Simply fascinating! Every now and again one comes across a book which leaves a lasting impression and Nothing Matters does just this. I couldn't put Nothing Matters down. Who would believe that a narrative entailing `nothing' contains virtually everything? Surprisingly and rather paradoxically every theme and essence is shown to be inextricably tied in with nothing: religion, philosophy, history, art and psychology. The entire world is Ronald Green's oyster as he thrashes his way up and down the chronological scale in his pursuit of the intrigues of `nothing' and `nothingness'. This extraordinary - yet very readable book - navigates you through a historical and psychological journey across the western medieval world's fear of the association of zero with nothing, through to the informative and fascinating insights on abstract art and nothing, the enigmas and paradoxes in nothing and religion, as well as philosophy's approach to nothing. So much is covered in a relatively small and brilliantly crafted work; no stone is left unturned in the quest to unravel the centrality of nothing in the human tapestry. In an informative and often humorous style Green keeps you breathless as he contrasts western and eastern thought, medieval and modern world outlooks, Plato and Fawlty Towers, and through it all reveals the common thread of nothing. This is no one-off read; you'll find that Nothing Matters is such a wealthy resource of quotes, references, facts and ideas that it instantly sparks off any discussion. I dare anyone to purchase this book and prove me wrong!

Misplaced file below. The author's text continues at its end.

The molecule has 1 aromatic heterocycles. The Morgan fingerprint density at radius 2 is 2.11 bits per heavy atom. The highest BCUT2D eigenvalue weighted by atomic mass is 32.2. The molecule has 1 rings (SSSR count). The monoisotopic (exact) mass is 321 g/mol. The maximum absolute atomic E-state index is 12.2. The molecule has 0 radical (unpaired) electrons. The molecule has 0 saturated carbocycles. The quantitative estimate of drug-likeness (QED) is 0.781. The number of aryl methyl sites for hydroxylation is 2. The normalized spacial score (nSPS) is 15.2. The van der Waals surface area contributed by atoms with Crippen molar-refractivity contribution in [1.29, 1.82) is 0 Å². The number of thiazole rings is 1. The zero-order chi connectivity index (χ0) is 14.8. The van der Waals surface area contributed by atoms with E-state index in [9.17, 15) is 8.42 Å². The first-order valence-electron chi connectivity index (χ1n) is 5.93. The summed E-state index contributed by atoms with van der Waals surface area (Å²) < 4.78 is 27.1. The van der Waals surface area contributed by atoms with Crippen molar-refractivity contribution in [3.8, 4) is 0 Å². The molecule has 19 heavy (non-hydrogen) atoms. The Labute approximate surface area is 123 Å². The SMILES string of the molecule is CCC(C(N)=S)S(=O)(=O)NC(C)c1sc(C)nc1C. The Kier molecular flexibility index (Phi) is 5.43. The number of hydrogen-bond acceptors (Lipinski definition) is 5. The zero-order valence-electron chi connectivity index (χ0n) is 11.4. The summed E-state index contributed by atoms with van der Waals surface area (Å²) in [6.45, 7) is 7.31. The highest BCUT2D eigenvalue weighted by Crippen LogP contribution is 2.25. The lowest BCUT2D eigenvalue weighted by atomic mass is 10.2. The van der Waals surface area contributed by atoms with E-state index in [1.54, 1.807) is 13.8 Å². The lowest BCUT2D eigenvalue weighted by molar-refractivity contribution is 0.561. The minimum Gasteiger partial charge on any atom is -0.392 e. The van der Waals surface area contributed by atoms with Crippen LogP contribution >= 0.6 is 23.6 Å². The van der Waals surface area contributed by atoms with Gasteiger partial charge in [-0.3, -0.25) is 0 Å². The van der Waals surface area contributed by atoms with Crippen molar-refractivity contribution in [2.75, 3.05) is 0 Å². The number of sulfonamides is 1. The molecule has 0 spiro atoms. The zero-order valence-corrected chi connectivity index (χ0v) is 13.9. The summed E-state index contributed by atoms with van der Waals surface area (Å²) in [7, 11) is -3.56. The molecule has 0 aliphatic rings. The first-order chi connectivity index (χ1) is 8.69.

1 of 1 people found the following review helpful
If Nothing matters, Nothing is vital. 28 Dec. 2011
By Hande Z - Published on Amazon.com
Format: Paperback